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Rethinking Trump’s foreign policy views: Maybe he’s a conviction politician

REUTERS/Kamil Krzaczynski
Donald Trump speaking during a campaign rally in Fort Wayne, Ind., on May 1.

Is Donald Trump a phony, inventing his tough-talking blowhard persona on the fly, telling audiences what he thinks will make them want to make him president? Or, personality aside, is he more of a conviction politician, expressing deeply held beliefs about what would make America better?

For me, this seemed an easy question. Phony. Blowhard. Egomaniac whose knack for marketing had enabled him to invent a character that might actually make him president. Taking his policy positions seriously is difficult because many of them seem so incoherent, the screams of an angry id or perhaps the screams of a crafty carnival barker, designed to reach the angry ids of potential customer/voters.

All of a sudden, after Trump’s foreign policy speech of last week and some of my weekend reading, I’m having a bit of a rethink. It turns out that many things Trump said in that speech closely track arguments he has been making for years, long before anyone was thinking about him for commander-in-chief.

I’m indebted for this new understanding to Thomas Wright, a foreign policy analyst at Brookings, for his piece analyzing the Trump speech and for an older piece that Wright wrote for Politico. From these, I learn that Trump has consistently — for more than 20 years, which dates back well into the period when he was a Democrat — been sounding some of the same notes on foreign and military policy that he is trumpeting nowadays.

Here is an example from a 1990 Playboy write-up of an interview with Trump, when he was asked what foreign/military policy would be under a hypothetical President Trump. The Donald, describing himself in the third person as the future President Trump, replied thus:

“He would believe very strongly in extreme military strength. He wouldn’t trust anyone. He wouldn’t trust the Russians; he wouldn’t trust our allies; he’d have a huge military arsenal, perfect it, understand it. Part of the problem is that we’re defending some of the wealthiest countries in the world for nothing. … We’re being laughed at around the world, defending Japan.”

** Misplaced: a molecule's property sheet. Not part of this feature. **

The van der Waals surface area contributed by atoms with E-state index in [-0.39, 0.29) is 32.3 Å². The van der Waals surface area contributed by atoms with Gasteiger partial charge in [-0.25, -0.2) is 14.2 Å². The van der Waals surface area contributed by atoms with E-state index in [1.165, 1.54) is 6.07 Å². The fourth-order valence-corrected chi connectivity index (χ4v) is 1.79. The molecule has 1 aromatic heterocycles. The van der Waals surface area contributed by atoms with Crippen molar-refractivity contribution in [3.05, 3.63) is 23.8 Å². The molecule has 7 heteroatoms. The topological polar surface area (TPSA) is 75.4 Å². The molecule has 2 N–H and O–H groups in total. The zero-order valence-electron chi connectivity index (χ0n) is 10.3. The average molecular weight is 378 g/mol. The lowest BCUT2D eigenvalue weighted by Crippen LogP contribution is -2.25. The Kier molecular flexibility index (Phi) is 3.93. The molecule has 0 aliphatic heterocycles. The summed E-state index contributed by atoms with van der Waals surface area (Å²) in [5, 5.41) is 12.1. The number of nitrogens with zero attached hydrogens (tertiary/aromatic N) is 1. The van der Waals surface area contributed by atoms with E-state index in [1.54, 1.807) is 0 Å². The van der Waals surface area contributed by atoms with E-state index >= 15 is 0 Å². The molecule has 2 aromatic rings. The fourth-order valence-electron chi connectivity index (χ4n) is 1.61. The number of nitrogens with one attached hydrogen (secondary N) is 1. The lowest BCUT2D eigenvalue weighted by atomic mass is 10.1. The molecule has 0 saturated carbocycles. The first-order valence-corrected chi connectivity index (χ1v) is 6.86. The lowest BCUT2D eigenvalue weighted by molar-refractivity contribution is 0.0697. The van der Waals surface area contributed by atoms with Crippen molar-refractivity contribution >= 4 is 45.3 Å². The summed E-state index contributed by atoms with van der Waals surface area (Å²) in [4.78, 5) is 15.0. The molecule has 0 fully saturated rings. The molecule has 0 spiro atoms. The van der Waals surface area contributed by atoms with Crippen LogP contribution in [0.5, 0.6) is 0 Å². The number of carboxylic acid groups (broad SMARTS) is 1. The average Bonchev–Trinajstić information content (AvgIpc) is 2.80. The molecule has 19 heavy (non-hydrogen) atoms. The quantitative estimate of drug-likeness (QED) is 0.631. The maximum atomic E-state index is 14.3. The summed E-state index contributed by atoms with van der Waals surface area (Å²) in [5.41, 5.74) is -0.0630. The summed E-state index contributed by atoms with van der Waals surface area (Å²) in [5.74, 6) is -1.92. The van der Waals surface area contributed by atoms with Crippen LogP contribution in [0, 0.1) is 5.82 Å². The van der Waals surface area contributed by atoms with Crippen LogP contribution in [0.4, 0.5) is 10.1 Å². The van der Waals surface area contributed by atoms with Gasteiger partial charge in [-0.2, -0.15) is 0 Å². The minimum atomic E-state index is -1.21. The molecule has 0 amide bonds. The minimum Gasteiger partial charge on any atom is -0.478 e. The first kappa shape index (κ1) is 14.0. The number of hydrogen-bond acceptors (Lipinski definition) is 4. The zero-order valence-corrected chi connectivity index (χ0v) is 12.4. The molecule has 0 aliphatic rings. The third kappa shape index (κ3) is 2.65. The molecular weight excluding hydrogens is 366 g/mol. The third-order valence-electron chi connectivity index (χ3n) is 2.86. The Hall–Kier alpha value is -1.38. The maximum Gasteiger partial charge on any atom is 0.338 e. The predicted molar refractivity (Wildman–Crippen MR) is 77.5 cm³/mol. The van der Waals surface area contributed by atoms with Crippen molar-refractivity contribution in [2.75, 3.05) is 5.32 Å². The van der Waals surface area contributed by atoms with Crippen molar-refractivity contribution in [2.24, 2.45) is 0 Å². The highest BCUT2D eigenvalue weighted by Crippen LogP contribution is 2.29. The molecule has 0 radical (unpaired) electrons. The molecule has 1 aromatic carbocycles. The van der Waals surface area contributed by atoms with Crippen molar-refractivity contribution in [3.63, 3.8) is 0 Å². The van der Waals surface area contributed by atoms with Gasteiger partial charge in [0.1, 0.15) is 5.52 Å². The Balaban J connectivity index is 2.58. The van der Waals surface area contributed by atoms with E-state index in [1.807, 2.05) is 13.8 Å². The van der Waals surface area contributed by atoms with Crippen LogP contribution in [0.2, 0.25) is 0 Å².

Same themes

Do the math, folks. That’s 1990. He was 44 years old and still a fairly liberal, pro-choice Democrat, but he was already obsessed with increasing U.S. military power (already, then, of course, as it still is today, by far the most powerful military in the solar system). He was also obsessed with the many wealthy deadbeat nations that were freeloading (in his view) off the U.S. military for their security.

Japan, which he specifically mentioned, one might argue is a special case. After World War II, its constitution, substantially written under U.S. supervision, renounced war as an element of national policy (as did the post-war constitutions of the other leading Axis powers, Germany and Italy) and Japan went further to constitutionally repudiate Japan’s maintenance of “land, sea, and air forces, as well as other war potential.”

I don’t know how Trump felt about that part of the issue. Perhaps he would have been happy to leave Japan without much of a military, but felt they should be paying the United States more for maintaining bases and other assets in Japan. But his complaint wasn’t limited just to Japan or just to the Axis powers. In the same Playboy article, he added:

“We Americans are laughed at around the world for losing a hundred and fifty billion dollars year after year, for defending wealthy nations for nothing, nations that would be wiped off the face of the earth in about 15 minutes if it weren’t for us. Our ‘allies’ are making billions screwing us.”